We all have a problem. I'd love to think of myself as immune to this problem, but unfortunately, I'm not.
We live in a time where facts are a commodity. Information is more accessible than ever. However, though we all have access to the same information, it doesn't seem to help us view the world in the same way.
If there is one benefit to today's polarized political climate, it would be that it provides case study after case study of how people of goodwill can come to opposite conclusions given the same set of facts. It's not only a problem for our political system here in the US, but it's also a problem for us as investors.
But this problem isn't anything new to the human race. Many years ago, J.K. Galbraith famously wrote, “Faced with a choice between changing one’s mind and proving there is no need to do so, almost everyone gets busy with the proof.”
We Have a Strong Desire To Belong
What is it about humanity that causes us to do this?
One reason for this behavior is that we all have a deep desire to belong. In his book Atomic Habits, James Clear writes, “Humans are herd animals. We want to fit in, to bond with others, and to earn the respect and approval of our peers. Such inclinations are essential to our survival. For most of our evolutionary history, our ancestors lived in tribes. Becoming separated from the tribe—or worse, being cast out—was a death sentence.”
The Harvard psychologist Steven Pinker put it this way, “People are embraced or condemned according to their beliefs, so one function of the mind may be to hold beliefs that bring the belief-holder the greatest number of allies, protectors, or disciples, rather than beliefs that are most likely to be true.”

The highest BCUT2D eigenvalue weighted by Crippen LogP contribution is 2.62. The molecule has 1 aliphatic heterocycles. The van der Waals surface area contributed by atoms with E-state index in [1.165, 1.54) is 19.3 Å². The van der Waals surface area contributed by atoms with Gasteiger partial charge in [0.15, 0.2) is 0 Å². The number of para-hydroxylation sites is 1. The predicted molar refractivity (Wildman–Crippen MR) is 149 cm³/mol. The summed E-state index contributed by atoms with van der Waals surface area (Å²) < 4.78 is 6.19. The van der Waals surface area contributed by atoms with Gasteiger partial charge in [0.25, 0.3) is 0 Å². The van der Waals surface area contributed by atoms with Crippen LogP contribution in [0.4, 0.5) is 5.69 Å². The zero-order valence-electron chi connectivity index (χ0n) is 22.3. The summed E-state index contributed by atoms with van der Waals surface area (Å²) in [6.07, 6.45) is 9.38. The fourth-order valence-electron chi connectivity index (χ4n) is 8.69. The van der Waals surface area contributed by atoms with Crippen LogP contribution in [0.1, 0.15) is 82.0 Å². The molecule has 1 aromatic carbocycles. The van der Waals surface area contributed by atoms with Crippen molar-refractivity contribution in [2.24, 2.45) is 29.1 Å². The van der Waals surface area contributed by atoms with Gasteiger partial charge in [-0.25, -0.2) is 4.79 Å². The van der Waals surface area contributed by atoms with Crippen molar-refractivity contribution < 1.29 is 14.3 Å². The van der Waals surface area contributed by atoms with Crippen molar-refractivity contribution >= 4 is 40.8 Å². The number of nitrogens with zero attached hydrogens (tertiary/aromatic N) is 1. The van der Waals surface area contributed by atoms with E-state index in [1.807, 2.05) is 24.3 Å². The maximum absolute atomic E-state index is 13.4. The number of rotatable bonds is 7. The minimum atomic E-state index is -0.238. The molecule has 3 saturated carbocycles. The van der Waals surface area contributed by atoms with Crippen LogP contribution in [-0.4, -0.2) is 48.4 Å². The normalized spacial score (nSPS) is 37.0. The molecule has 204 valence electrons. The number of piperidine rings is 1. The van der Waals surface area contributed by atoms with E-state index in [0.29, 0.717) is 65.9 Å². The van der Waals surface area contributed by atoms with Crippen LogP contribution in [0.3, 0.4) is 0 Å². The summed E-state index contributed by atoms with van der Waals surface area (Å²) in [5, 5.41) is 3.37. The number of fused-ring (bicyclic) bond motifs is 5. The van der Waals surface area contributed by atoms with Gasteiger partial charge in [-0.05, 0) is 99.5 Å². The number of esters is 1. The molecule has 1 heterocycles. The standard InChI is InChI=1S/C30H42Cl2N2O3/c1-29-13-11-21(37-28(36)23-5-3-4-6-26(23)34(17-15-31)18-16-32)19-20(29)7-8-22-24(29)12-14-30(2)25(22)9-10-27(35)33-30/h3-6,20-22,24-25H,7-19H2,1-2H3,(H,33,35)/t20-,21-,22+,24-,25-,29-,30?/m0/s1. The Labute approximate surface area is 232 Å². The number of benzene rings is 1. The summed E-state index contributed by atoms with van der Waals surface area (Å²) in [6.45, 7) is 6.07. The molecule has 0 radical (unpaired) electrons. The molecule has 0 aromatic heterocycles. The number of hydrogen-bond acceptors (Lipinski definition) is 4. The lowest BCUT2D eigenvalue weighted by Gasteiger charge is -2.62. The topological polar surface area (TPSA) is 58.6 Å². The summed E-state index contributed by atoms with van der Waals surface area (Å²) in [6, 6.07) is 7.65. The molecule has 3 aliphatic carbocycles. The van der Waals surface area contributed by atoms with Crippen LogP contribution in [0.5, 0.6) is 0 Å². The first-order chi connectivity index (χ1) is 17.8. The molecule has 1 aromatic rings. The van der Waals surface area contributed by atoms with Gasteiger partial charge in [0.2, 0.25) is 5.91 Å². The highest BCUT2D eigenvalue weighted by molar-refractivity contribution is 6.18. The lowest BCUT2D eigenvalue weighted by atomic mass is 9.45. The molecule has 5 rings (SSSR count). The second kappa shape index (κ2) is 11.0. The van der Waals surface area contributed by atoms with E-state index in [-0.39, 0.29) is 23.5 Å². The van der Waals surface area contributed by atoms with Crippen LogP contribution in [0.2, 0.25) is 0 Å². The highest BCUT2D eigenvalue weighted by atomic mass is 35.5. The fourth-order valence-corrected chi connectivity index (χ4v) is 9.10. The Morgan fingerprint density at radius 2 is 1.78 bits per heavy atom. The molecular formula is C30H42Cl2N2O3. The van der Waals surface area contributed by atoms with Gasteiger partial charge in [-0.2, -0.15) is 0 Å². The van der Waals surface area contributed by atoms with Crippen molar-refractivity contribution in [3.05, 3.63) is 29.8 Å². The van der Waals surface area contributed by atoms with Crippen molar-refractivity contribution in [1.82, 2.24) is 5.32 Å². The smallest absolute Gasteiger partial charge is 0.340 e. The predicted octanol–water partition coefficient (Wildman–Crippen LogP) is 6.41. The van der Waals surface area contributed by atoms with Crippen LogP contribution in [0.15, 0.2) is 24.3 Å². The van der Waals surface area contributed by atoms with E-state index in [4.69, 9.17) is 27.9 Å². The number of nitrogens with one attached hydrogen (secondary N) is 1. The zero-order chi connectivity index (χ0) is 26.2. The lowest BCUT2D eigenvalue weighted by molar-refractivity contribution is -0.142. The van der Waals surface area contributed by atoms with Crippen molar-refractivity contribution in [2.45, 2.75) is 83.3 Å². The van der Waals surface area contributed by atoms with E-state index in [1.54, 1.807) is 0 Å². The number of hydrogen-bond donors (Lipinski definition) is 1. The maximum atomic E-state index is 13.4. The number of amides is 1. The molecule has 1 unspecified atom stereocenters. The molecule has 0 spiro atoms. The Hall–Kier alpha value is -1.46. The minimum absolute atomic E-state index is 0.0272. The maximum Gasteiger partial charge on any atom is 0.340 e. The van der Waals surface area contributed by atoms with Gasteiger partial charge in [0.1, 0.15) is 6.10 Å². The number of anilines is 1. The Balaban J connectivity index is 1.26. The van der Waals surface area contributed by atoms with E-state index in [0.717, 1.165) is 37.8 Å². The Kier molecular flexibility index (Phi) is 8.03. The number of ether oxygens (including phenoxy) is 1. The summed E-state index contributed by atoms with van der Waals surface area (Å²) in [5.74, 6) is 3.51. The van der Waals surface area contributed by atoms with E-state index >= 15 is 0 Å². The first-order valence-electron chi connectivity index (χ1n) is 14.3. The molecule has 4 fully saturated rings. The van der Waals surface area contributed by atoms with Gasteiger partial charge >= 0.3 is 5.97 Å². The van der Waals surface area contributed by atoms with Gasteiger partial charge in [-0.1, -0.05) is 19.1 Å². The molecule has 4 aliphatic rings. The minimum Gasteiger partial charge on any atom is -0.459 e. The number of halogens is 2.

Understanding the problem with this lens helps us to see that we don't always believe things because they are true. Rather sometimes we believe things because we want to look good to people we care about. When we have to choose between something that is factually true vs. socially acceptable, we often choose family, friends, and colleagues over facts.
Investing As a Herd Animal
This type of herd behavior is precisely what makes investing so difficult. We all would like to think that we can be objective and not succumb being misled by our herd. However, to illustrate the challenge of going against the herd we need to look no further than the Financial Crisis of 2008-2009. During this frightening time, most people were panicked and believed the financial systems was collapsing. And with good reason! The herd movement was to RUN.
It was an emotionally frightening time, but more rationally speaking, many wonderful companies were now selling for half price. If Nordstrom cut their prices in half, there would be a stampede to get in the door. Stock market declines, however, are the only sales people run away from.
To be a buyer during that period was to run in the opposite direction of the herd all while having to hear the herd's reasons for why you are an idiot. It's tough to think clearly if the correct course of action runs contrary to what everyone else is doing.
There will be many times in your investing lifetime where your resolve will be tested. The herd will panic and pull you in an unhelpful direction. What you know today to be the best investment approach will be challenged.
Don't Be Your Own Worst Enemy
Being human, we are our own worst enemy. Everything that goes on in the world and the market conspires to make people buy when things are going well, and prices are high and sell when things are going badly, and prices are low -- the cardinal sins of investing. Fighting that instinct is the number one ingredient to investment success.
For that reason, at Quarry Hill, we adopt a rules-based investment approach that is agnostic to what the loudest members of the herd forecast about the future. We can't be objective about our own money (myself included), and the most prudent way to guard against your own biases is to place an objective third-party between you and your money.
Though sticking with a herd has helped us humans survive until now, we still have to be careful not to get trampled.